US Senate Lockerbie bomber inquiry 'may visit UK'

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Media captionSenator Robert Menendez: "We will be sending individuals to Great Britain"

The US senator who will chair a rescheduled congressional inquiry into the Lockerbie bomber release has said he may send investigators to Britain.

In an interview for the BBC's Newsnight programme, Senator Robert Menendez said he wanted to take up offers from some witnesses to be questioned in the UK.

Scots Justice Secretary Kenny MacAskill and former UK Justice Secretary Jack Straw refused to testify in the US.

BP's outgoing chief executive Tony Hayward also declined to appear.

Mr Menendez has rescheduled the hearing for September and issued fresh invitations to all potential witnesses.

Oil questions

The senator told Newsnight: "In addition to making a request for them to come to the hearings, we will be sending individuals... to Great Britain and Scotland to interview the individuals and to ask questions and get a thorough understanding of how they came to their decisions."

Also speaking on the programme, Scottish First Minister Alex Salmond said he was happy to offer a visiting US senator "the courtesy of a meeting".

But he said there was "no way on Earth" Scottish ministers would formally give evidence to a committee hearing of a foreign legislature, even if it was held in the UK.

"It's a point of principle that you're not responsible to the committee of another parliament," he said.

"I don't think there is a recorded case in history of a serving American secretary going to another jurisdiction to give evidence to a committee of another parliament. That applies to the Chilcot Committee, it applies to coroners' inquests in England, it applies to extraordinary rendition and all the other controversies the US has been involved in.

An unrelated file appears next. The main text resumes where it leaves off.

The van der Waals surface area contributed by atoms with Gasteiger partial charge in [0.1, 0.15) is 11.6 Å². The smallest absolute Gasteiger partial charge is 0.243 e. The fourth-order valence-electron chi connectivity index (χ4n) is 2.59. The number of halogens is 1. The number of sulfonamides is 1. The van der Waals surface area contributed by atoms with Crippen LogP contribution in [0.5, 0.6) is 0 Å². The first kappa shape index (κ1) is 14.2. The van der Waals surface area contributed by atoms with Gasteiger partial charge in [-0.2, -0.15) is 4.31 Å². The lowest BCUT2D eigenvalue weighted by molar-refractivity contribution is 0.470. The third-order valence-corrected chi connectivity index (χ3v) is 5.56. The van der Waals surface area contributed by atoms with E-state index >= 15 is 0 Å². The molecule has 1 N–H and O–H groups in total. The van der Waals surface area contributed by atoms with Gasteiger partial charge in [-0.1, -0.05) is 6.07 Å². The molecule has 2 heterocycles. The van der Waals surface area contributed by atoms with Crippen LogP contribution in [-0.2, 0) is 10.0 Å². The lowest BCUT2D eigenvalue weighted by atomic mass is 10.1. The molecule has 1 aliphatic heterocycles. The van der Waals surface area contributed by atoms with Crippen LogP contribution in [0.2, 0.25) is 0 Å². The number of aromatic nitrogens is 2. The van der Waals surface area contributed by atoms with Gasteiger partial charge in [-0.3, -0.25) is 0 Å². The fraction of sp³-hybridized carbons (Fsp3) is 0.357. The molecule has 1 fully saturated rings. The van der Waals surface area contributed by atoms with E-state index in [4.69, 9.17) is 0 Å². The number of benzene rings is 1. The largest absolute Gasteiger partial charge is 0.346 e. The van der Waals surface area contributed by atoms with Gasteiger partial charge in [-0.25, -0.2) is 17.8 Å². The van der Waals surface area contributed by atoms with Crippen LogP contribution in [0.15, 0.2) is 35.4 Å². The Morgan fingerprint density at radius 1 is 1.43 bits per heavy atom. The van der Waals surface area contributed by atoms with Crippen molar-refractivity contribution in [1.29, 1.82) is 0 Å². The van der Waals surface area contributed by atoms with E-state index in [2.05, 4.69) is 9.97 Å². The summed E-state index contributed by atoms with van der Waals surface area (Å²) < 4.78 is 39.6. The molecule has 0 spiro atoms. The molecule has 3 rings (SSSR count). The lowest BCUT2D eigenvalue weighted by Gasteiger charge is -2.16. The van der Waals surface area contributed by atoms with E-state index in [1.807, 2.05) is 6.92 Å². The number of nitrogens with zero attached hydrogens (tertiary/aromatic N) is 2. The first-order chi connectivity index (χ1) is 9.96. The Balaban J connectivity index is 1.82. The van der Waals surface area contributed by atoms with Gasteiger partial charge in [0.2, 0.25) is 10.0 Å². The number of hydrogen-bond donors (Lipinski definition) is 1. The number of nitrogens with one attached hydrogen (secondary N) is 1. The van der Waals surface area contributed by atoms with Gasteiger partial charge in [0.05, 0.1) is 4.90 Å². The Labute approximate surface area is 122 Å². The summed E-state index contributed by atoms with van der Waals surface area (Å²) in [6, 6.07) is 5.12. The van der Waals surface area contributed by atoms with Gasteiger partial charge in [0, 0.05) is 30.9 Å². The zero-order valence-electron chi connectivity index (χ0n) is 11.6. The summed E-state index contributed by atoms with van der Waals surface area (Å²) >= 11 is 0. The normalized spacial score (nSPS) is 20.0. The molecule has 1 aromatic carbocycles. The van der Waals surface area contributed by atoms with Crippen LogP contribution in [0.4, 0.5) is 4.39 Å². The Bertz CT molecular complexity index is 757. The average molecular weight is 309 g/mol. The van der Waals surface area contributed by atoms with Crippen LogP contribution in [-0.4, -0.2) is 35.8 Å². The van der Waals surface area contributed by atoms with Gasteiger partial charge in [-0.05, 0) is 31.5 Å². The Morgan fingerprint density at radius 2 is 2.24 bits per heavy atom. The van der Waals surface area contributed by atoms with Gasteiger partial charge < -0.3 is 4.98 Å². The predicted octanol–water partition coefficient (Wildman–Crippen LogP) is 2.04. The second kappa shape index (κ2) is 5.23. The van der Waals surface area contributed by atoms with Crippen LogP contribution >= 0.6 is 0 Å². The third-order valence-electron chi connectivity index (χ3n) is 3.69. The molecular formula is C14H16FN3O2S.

"You shouldn't ask other people to do things that your own government would never dream of," he said.

The proposed Senate hearing focuses on whether BP oil deals influenced the release of Abdelbaset Ali al-Megrahi.

Megrahi is the only man to have been convicted of the bombing of Pan Am flight 103 on 21 December 1988.

The flight, from London to New York, exploded over Lockerbie in south west Scotland killing all 259 people on board, along with 11 people on the ground.

Megrahi was released from a Scottish prison in August 2009 on compassionate grounds having been told he had three months to live but is still alive almost a year later.

Scottish Justice Secretary Kenny MacAskill rejected moving Megrahi as part of a prisoner transfer agreement (PTA).

It has been alleged BP pressed for an agreement in order to help secure an offshore deal with Libya.

BP has confirmed it did press for a PTA because it was aware that a delay might have "negative consequences" for UK commercial interests.

However, it has said it did not express a view about the specific form of the agreement which was a matter for the UK and Libyan governments.

At the time Megrahi was the only Libyan prisoner in the UK.

The UK government said the release was a matter for the Scottish government and Scottish ministers have said they had had no representations from BP on the matter.

The US Senate foreign relations committee had wanted to hold an inquiry on Capitol Hill this week but postponed it until September as none of the key witnesses it wanted to call agreed to attend.

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